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This SHEA white paper identifies knowledge gaps and challenges in healthcare epidemiology research related to COVID-19 with a focus on core principles of healthcare epidemiology. These gaps, revealed during the worst phases of the COVID-19 pandemic, are described in 10 sections: epidemiology, outbreak investigation, surveillance, isolation precaution practices, personal protective equipment (PPE), environmental contamination and disinfection, drug and supply shortages, antimicrobial stewardship, healthcare personnel (HCP) occupational safety, and return to work policies. Each section highlights three critical healthcare epidemiology research questions with detailed description provided in supplemental materials. This research agenda calls for translational studies from laboratory-based basic science research to well-designed, large-scale studies and health outcomes research. Research gaps and challenges related to nursing homes and social disparities are included. Collaborations across various disciplines, expertise and across diverse geographic locations will be critical.
To assess potential transmission of antibiotic-resistant organisms (AROs) using surrogate markers and bacterial cultures.
A 1,260-bed tertiary-care academic medical center.
The study included 25 patients (17 of whom were on contact precautions for AROs) and 77 healthcare personnel (HCP).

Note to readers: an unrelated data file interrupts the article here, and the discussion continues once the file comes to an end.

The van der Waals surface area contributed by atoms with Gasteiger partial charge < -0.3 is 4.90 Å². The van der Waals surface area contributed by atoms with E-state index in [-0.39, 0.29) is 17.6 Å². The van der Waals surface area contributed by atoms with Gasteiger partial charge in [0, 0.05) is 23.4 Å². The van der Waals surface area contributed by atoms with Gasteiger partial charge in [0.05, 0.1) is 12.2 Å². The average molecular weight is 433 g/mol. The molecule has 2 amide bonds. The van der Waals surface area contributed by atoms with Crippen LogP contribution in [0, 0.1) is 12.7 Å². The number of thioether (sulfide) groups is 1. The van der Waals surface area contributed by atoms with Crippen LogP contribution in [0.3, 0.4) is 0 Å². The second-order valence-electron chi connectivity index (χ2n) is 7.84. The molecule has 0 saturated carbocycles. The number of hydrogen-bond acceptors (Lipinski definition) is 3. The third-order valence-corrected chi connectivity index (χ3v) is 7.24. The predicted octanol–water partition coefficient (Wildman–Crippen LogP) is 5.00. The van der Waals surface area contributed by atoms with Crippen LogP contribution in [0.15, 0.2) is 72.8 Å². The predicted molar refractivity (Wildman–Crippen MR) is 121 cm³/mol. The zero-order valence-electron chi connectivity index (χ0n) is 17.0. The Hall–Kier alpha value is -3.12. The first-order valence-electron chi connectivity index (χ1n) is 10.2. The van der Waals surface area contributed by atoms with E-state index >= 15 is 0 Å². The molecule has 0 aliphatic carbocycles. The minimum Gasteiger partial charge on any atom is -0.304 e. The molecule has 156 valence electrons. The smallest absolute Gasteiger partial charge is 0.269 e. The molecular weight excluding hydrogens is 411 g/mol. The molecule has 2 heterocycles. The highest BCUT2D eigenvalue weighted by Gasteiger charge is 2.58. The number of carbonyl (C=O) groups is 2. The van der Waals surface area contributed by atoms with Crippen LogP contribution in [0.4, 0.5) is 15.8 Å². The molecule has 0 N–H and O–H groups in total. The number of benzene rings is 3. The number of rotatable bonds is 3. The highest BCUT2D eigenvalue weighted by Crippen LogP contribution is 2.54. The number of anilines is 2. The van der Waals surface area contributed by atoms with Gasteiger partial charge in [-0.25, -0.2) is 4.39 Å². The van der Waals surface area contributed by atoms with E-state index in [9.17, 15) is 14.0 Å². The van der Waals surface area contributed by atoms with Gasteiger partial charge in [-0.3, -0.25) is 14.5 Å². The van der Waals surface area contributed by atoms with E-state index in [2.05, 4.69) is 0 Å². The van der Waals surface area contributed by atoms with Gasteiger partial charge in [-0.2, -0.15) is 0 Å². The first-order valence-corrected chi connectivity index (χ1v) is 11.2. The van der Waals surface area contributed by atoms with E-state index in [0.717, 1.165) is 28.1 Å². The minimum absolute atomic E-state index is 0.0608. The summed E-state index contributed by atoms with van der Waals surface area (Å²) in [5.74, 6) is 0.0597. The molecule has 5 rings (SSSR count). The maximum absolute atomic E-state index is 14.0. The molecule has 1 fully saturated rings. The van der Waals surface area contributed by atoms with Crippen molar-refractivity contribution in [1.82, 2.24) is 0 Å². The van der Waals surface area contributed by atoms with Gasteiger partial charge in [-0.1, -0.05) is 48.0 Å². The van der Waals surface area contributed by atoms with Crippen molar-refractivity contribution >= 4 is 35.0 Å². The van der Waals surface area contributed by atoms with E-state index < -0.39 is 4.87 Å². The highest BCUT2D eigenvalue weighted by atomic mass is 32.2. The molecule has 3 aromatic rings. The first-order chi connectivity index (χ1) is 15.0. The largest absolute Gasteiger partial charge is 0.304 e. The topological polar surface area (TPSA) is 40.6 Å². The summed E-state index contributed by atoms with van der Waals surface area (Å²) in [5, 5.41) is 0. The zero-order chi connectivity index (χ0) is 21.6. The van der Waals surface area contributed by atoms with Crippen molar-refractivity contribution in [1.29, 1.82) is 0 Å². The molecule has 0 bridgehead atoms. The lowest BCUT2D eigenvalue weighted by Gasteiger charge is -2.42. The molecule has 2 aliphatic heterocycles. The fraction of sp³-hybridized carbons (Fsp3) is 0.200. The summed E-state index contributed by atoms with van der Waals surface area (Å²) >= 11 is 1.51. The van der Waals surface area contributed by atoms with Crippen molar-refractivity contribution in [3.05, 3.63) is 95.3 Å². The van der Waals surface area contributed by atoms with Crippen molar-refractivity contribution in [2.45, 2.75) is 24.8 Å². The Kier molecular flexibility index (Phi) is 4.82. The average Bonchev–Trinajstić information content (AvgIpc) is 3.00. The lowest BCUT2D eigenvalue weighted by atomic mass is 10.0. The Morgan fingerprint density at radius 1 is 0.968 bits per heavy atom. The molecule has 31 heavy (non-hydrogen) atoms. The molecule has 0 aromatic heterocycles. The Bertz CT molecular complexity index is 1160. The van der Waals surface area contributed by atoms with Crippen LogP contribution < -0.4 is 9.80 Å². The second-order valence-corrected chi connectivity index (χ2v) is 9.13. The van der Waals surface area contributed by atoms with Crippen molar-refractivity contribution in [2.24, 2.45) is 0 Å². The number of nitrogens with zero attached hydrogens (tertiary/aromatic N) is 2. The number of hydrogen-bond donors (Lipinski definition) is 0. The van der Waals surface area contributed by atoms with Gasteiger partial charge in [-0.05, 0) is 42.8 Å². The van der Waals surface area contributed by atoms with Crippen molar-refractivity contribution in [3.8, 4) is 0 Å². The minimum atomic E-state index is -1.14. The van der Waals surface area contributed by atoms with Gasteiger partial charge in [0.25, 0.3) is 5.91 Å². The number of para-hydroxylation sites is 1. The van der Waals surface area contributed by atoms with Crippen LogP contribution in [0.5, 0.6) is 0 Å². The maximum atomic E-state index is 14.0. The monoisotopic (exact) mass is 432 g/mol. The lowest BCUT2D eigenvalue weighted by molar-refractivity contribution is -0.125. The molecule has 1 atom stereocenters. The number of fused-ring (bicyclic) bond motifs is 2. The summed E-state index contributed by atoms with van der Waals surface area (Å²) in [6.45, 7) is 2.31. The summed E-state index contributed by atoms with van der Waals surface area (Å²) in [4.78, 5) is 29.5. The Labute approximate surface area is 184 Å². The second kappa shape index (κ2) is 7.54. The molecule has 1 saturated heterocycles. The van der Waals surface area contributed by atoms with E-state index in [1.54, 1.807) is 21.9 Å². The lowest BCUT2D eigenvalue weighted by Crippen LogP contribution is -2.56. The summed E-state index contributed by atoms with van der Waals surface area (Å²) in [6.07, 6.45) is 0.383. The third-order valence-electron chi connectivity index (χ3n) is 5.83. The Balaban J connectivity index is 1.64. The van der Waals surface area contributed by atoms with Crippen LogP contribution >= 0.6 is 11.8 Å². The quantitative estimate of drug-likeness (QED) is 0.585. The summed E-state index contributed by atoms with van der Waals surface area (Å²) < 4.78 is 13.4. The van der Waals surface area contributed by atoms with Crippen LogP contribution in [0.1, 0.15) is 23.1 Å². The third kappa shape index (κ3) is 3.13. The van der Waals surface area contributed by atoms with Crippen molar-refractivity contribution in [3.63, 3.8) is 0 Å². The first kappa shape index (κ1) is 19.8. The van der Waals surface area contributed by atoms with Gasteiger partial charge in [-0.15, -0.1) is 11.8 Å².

Fluorescent powder (FP) and MS2 bacteriophage were applied in patient rooms. HCP visits to each room were observed for 2–4 hours; hand hygiene (HH) compliance was recorded. Surfaces inside and outside the room and HCP skin and clothing were assessed for fluorescence, and swabs were collected for MS2 detection by polymerase chain reaction (PCR) and selective bacterial cultures.
Transfer of FP was observed for 20 rooms (80%) and 26 HCP (34%). Transfer of MS2 was detected for 10 rooms (40%) and 15 HCP (19%). Bacterial cultures were positive for 1 room and 8 HCP (10%). Interactions with patients on contact precautions resulted in fewer FP detections than interactions with patients not on precautions (P < .001); MS2 detections did not differ by patient isolation status. Fluorescent powder detections did not differ by HCP type, but MS2 was recovered more frequently from physicians than from nurses (P = .03). Overall, HH compliance was better among HCP caring for patients on contact precautions than among HCP caring for patients not on precautions (P = .003), among nurses than among other nonphysician HCP at room entry (P = .002), and among nurses than among physicians at room exit (P = .03). Moreover, HCP who performed HH prior to assessment had fewer fluorescence detections (P = .008).
Contact precautions were associated with greater HCP HH compliance and reduced detection of FP and MS2.
Space Infrared Telescope for Cosmology and Astrophysics (SPICA), the cryogenic infrared space telescope recently pre-selected for a ‘Phase A’ concept study as one of the three remaining candidates for European Space Agency (ESA's) fifth medium class (M5) mission, is foreseen to include a far-infrared polarimetric imager [SPICA-POL, now called B-fields with BOlometers and Polarizers (B-BOP)], which would offer a unique opportunity to resolve major issues in our understanding of the nearby, cold magnetised Universe. This paper presents an overview of the main science drivers for B-BOP, including high dynamic range polarimetric imaging of the cold interstellar medium (ISM) in both our Milky Way and nearby galaxies. Thanks to a cooled telescope, B-BOP will deliver wide-field 100–350